ILM's 2005 collaborative mix project hoonja-doonja!

March 18, 2005

KMFDM, "Naïve (edit)"

KMFDM are mostly known as that "industrial rock" band that so succinctly polished and whipped their aggressive rock/disco sound into an easily digestible ground paste -- one that would be thoroughly enjoyed by their fans, many of whom bought almost all of their mostly-five-letter titled albums throughout the 90s. KMFDM are also a bit underrated in that they are nearly as influential to popular 90s hard rock bands like White Zombie, Rammstein, and a slew of yesteryear hair metal bands desperate to "update", as Alice In Chains are still influential to popular hard rock (i.e. "nu-metal") bands from the year 2000 to today.

However, KMFDM are most underrated for what should have been their break into pop music -- namely, the song "Naïve", from the 1990 album of the same name. Where most KMFDM songs would begin with big clanking percussive noises, metal guitar samples, or gutteral vocals by forming members Sascha Konietzko or En Esch, "Naïve" begins with a very commercial and catchy female sung chorus!

"That's the way of the world. What'ch you waitin' for? She has to be loved. Everybody needs somebody!"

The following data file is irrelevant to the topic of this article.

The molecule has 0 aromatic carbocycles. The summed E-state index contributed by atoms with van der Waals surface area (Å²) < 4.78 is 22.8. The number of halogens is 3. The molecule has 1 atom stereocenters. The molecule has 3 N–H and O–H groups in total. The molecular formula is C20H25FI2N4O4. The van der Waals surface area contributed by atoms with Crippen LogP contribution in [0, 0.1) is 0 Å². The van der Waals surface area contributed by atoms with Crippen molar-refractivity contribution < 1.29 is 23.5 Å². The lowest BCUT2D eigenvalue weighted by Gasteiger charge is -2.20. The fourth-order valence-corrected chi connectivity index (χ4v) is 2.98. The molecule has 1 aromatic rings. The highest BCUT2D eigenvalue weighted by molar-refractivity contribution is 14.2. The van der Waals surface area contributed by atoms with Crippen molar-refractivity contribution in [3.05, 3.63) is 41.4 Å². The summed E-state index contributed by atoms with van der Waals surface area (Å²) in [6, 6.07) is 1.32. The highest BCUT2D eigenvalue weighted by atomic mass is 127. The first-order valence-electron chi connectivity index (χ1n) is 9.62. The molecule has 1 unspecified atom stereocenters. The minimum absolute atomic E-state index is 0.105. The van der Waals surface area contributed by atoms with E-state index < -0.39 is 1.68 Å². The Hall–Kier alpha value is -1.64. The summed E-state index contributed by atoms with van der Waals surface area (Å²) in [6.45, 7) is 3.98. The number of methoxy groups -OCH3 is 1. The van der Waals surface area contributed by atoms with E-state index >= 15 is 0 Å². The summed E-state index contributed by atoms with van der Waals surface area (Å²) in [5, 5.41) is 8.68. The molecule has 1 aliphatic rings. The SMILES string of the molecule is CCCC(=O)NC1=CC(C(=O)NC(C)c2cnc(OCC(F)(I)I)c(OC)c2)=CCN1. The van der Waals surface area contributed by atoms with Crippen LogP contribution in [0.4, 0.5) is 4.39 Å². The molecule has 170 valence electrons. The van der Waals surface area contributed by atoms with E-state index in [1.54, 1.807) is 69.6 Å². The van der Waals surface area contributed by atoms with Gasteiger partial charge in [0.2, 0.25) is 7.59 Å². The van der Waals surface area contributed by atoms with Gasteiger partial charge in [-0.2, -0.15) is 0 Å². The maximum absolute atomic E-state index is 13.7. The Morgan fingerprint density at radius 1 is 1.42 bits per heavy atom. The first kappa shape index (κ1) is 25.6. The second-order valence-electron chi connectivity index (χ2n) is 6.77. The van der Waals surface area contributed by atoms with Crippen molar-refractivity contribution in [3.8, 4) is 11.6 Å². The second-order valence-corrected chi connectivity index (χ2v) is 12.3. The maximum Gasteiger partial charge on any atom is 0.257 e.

..and then the song just loudly thumps into this brilliant disco pop song with a pumping crunchy beat, heavy guitar riffs, and the relatively buried ogre-like timbres of Konietzko and Esch. Surely the latter element would have clearly prevented this from being a certified pop hit; and, knowing the lack of compromise KMFDM were ever willing to give, there was no chance. But in a year where Trent Reznor became a household face of new pop culture, I thought the dream of a charting "Naïve" was possible in 1990. Anyway...

As for secrets, they play heavily into the theme and verse lyrics of "Naïve". In fact, given KMFDM's knack for *ahem* subtlety, secrets serve no other purpose in the song than -- you guessed it -- foreplay!

"Tell me secrets. Tell me sweet secrets. What do you know, what do you know, what do you know about me? Take me to the other side. Walk The line"

Combine that with the chorus, and you can (possibly) understand, in this context, to what "naïvity" refers.

[Note: I did a custom edit of this song, in order to barely meet the song length requirements for this mix. But also, I feel the original song wasn't edited enough anyway... you know, so it could be commercial radio "friendly"... so, here you go! "Naïve (Edit)"!]

   Powered by Blogger
   Weblog Commenting and Trackback by